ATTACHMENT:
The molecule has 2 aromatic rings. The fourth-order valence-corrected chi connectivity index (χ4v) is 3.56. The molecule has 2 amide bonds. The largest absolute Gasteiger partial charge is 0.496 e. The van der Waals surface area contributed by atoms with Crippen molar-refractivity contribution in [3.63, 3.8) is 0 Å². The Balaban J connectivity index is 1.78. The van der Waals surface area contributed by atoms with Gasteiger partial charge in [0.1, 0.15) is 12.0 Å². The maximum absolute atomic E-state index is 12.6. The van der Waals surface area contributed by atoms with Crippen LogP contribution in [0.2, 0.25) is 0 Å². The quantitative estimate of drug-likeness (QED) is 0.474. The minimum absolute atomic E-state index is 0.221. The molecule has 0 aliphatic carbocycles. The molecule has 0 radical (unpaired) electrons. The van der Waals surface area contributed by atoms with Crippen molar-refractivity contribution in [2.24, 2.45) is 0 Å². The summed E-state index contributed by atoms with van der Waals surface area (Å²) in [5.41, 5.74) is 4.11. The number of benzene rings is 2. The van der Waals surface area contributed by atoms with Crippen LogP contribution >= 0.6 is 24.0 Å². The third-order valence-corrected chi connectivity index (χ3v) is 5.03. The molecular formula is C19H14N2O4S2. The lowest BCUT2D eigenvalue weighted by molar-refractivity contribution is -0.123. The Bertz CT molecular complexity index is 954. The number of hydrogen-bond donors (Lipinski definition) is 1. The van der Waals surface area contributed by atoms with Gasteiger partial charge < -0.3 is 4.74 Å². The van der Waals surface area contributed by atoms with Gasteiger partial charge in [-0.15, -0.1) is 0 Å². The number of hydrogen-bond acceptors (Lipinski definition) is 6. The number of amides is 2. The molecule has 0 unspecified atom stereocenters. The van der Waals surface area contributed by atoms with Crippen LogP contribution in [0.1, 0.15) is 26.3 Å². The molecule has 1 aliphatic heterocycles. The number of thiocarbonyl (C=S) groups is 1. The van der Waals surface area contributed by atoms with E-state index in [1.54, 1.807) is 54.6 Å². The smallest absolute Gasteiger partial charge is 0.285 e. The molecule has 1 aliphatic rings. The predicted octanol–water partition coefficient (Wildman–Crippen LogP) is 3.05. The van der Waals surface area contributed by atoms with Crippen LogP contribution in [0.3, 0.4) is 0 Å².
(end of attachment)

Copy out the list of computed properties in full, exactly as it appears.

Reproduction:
The molecule has 2 aromatic rings. The fourth-order valence-corrected chi connectivity index (χ4v) is 3.56. The molecule has 2 amide bonds. The largest absolute Gasteiger partial charge is 0.496 e. The van der Waals surface area contributed by atoms with Crippen molar-refractivity contribution in [3.63, 3.8) is 0 Å². The Balaban J connectivity index is 1.78. The van der Waals surface area contributed by atoms with Gasteiger partial charge in [0.1, 0.15) is 12.0 Å². The maximum absolute atomic E-state index is 12.6. The van der Waals surface area contributed by atoms with Crippen LogP contribution in [0.2, 0.25) is 0 Å². The quantitative estimate of drug-likeness (QED) is 0.474. The minimum absolute atomic E-state index is 0.221. The molecule has 0 aliphatic carbocycles. The molecule has 0 radical (unpaired) electrons. The van der Waals surface area contributed by atoms with Crippen molar-refractivity contribution in [2.24, 2.45) is 0 Å². The summed E-state index contributed by atoms with van der Waals surface area (Å²) in [5.41, 5.74) is 4.11. The number of benzene rings is 2. The van der Waals surface area contributed by atoms with Crippen LogP contribution >= 0.6 is 24.0 Å². The third-order valence-corrected chi connectivity index (χ3v) is 5.03. The molecular formula is C19H14N2O4S2. The lowest BCUT2D eigenvalue weighted by molar-refractivity contribution is -0.123. The Bertz CT molecular complexity index is 954. The number of hydrogen-bond donors (Lipinski definition) is 1. The van der Waals surface area contributed by atoms with Gasteiger partial charge < -0.3 is 4.74 Å². The van der Waals surface area contributed by atoms with Gasteiger partial charge in [-0.15, -0.1) is 0 Å². The number of hydrogen-bond acceptors (Lipinski definition) is 6. The number of amides is 2. The molecule has 0 unspecified atom stereocenters. The van der Waals surface area contributed by atoms with Crippen LogP contribution in [0.1, 0.15) is 26.3 Å². The molecule has 1 aliphatic heterocycles. The number of thiocarbonyl (C=S) groups is 1. The van der Waals surface area contributed by atoms with E-state index in [1.54, 1.807) is 54.6 Å². The smallest absolute Gasteiger partial charge is 0.285 e. The molecule has 1 aliphatic rings. The predicted octanol–water partition coefficient (Wildman–Crippen LogP) is 3.05. The van der Waals surface area contributed by atoms with Crippen LogP contribution in [0.3, 0.4) is 0 Å².